What is happening is that there are reforms being made through the private sector, through the providers, in terms of more efficient, more effective ways to deliver health care. That is not operating because of the health care act. In fact, the health care act, if we are truthful about it, is contributing to the problem of inequality.

    Many Americans are experiencing, despite what the President has said, higher premiums or paying outrageous deductibles when they purchase coverage through the ObamaCare exchanges. Let's bring this down to a personal level because I have been receiving hundreds, actually thousands of emails, phone calls, letters, comments that I hear back home from Hoosiers who basically say: This ain't working. It is sure not working for me.

    But I want to bring it down to the personal level so we can understand what individual families are going through at this particular time with this mandate imposed upon them relative to their health care coverage.

    Thomas from Indianapolis wrote to me and said he went on the ObamaCare exchange to take a look at health insurance plans that would be available to him and he was, as he said, ``shocked to find that it was at least $200 a month.'' That is $2,400 a year more than he had been quoted just a few months before from a broker. He added, ``I have thought about just going without insurance''--as we know many individuals are thinking about and have decided not to sign up for this program. Of course, the program is built financially on the fact that millions will sign up and that is not happening. I predict that is going to break the back of the program. He added: I have thought about going without insurance, but my family suggested that I not do that. The Affordable Care Act has created a terrible quandary for me. At this point I feel as if the Federal Government is like a mean Big Brother, making my life miserable.

    William from Granger, IN, emailed me to tell me his wife, who works as a part-time nurse, now is no longer offered health care because she is part time. So William then decided, OK, I will have to go into the exchange and find insurance for my wife and my family and discovered that their premiums will rise to $19,076 a year. He goes on to say, ``So much for `if you like your plan, if you like your doctor . . . your costs will go down by $2,500.' '' Let me repeat that. The President has said your costs are going to go down by an average of $2,500 a year. William's costs increased over $7,500 a year. That is a $10,500 swing. That is not what was promised.

    Brandy from Cambridge City, IN, told me: I have been offered insurance through work at a cost of $318 or $80 a week. I then checked HealthCare.Gov and have been given a quote of $450 a month. I work a minimum wage job and work as many hours as I can to get by as it is. After taxes and child support, neither option is an option that I can afford.

    He also cannot even afford to pay the penalty of the payment.

    These are just a few of the hundreds, if not thousands, of Hoosier comments I have heard from people who are experiencing sticker shock when they search for so-called affordable care under ObamaCare. I don't know if these people are Republicans or Democrats, conservatives, moderates, liberals, nonvoters or voters. These are just human beings who live in my State, regardless of their political affiliation, who are basically saying this thing is killing us. All these examples, multiplied by hundreds if not thousands, are contributing to the inequality the President is talking about.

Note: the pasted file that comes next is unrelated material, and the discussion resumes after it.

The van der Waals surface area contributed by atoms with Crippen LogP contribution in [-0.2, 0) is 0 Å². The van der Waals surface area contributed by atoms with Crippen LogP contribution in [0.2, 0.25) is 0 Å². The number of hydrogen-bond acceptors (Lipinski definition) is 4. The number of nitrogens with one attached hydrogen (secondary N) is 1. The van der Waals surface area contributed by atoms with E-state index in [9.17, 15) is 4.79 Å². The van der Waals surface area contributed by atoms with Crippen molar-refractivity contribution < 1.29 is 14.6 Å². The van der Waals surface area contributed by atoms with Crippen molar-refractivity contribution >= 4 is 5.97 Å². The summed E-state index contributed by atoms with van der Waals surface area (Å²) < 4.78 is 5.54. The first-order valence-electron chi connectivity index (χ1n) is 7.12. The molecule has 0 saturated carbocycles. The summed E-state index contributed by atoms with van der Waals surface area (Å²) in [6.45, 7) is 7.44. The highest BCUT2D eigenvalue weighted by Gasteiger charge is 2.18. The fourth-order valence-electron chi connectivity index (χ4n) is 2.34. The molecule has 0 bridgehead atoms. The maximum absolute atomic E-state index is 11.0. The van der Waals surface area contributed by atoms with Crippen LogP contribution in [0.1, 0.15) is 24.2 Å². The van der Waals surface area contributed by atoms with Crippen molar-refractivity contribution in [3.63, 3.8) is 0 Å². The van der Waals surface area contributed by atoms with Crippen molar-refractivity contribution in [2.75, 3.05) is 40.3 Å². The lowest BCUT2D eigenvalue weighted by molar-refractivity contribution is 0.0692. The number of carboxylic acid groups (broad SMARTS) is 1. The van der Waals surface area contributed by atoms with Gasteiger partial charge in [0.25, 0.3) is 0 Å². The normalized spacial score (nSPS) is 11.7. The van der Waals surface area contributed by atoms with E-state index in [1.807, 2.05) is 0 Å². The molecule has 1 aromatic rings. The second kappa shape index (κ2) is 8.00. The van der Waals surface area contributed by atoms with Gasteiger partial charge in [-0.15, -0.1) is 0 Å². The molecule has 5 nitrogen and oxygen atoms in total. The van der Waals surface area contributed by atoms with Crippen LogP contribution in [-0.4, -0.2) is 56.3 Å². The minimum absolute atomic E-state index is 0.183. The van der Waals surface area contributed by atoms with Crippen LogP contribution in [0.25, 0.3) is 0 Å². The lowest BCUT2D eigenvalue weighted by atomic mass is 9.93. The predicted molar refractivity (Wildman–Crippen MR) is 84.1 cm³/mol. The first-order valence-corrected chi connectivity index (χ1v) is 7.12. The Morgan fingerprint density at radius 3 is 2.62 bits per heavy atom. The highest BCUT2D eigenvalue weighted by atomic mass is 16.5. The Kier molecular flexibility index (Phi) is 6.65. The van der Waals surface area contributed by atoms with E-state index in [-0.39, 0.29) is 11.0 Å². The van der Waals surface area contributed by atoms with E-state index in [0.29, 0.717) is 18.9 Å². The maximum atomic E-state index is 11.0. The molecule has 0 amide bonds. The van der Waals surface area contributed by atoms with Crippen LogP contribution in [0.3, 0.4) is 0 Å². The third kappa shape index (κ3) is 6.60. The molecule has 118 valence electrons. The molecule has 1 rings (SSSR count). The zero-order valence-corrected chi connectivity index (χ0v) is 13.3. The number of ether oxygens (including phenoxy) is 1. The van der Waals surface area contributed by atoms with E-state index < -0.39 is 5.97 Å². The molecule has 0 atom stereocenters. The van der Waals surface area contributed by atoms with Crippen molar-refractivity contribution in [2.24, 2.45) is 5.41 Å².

The inescapable truth is that the Democrats forced an unwanted, unpopular, and unread--the famous quote from then House Speaker Nancy Pelosi--``We have to pass the bill so we can find out what is in it''-- and we are finding out about what is in it--an unwanted, unpopular, and unread 2000-plus page, one-size-fits-all health care bill, dictated by one party without any support from the minority.

    I am questioning whether this is the best way to deal with health care issues. Jamming this thing through on Christmas Eve day in 2009 has turned out to be a disastrous Christmas gift for the American people. Families across our country who are being forced to redirect money they would have used to pay rent, to help their children attend school, to put food on the table, to pay the electric bills, are finding many cannot even do that.

    As we discuss the issue of income inequality, and it appears the President is going to want to do that throughout this coming election year, let's not pretend that ObamaCare is helping the situation. It is not. We need to face up to the fact that the Affordable Care Act--I bet the writers of this bill, if they could do it over again, wish they had not used the word ``affordable.'' They could call it the health care act or health care act for American people or whatever. If they went back and rewrote it, I bet you they would drop the word ``affordable,'' based on the facts, not the perception, the fact of what this health care bill is.

    I suspect they would have wanted to pass this in a bipartisan way so that at this point in time they would not have to take full responsibility for this act. Too many hard-working American families are paying more, not less, for health care because of ObamaCare, and it is contributing to the inequality the President continues to talk about.